The phrase means nothing. And yet, it means everything. It is the root of a poisonous attitude. And it is destroying us—on many fronts. Low-T and “manopause” are not global issues, but they are symptoms of our times, proof that our male supremacist culture shapes our lives, right down to our medical choices. Ill-gotten gains and dreams of domination are what push men to illegally purchase testosterone from black market Canadian drug websites. Just the same as how male supremacy is the base motivation for the misogynistic worldview of MRAs. People fall for both because they’re easily emotionally manipulated because they are in search of a feeling; they want to feel like a man.

But that search is our problem. Both the text and the subtext are poisoned.

Reflect for a second: What do you (or anyone) mean when you say “manliness?”

To you, who is “more manly”: the hard-charging bond trader who spends his days building wealth by depriving people of their homes due to adjustable rate mortgages, or the stay-at-home dad who’s in the park in the middle of the day, caring for his infant children while his wife works?

One of them is called a successful man. The other is a feminized mass of male body parts that we wonder what he’s doing with his life. But think of it this way, the stay-at-home dad fulfilled his biological imperative, and now he’s tending his children. He’s restoring our community. That’s what he’s doing.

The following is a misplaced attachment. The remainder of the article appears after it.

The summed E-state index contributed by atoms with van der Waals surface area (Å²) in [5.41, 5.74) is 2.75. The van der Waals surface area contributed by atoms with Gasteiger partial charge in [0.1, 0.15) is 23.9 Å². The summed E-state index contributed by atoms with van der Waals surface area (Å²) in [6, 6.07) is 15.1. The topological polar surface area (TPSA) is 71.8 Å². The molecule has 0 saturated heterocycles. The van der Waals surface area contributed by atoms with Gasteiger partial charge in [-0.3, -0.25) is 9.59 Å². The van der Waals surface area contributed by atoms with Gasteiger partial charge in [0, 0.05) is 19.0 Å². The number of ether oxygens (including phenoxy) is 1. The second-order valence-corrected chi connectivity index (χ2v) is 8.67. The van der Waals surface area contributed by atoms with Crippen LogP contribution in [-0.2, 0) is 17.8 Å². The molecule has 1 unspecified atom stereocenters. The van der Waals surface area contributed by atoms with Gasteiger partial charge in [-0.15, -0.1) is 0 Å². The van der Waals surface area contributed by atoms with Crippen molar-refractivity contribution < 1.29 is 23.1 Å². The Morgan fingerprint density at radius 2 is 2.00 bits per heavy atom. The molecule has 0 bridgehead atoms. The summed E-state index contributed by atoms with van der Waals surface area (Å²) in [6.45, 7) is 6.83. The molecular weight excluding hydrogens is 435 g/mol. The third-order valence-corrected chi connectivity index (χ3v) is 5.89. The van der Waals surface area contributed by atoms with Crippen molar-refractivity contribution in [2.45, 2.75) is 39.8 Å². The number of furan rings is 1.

Men don’t care—men dominate. This is and has been the underlying message of our culture. This attitude is our doom. We need to redefine masculinity not sell it online to scared men for a profit.

Pretty much, the poster boys for male fear and dreams of domination are MRA activists. Their worldview is comprised of fantasies of the past, stitched together with a thread of bitterness. However, they are not the enemy—their limited mindset is. Just like how MRAs fight tooth-and-nail online to cling to their moribund modes of masculinity (and risk their mental health in the exchange), millions of men in real life clutch at similar straws of the past, such as their fading youth, and those men who risk their health and the health of those around them do so because their hopes and dreams, the cessation of their fear, is more important to them than others. The good news is we’re ditching our old ways and gender divides with the same speed hipsters buy-up the used clothing of our discarded masculinity down at the thrift store.

When we equate testosterone with manliness, it’s not only scientifically inaccurate but, more importantly, it reinforces a dangerous gender binary that we need to overcome if we have any plans to exist on this planet for much longer. If you pay attention, you will see it writ large on the bathroom walls of the Internet (you know, Twitter): Men must change for the world to change.

Zaron Burnett III is a social commentator and humorous essayist. He lives in Los Angeles.

Photo via olivierbxl/Flickr (CC BY N.D.-2.0)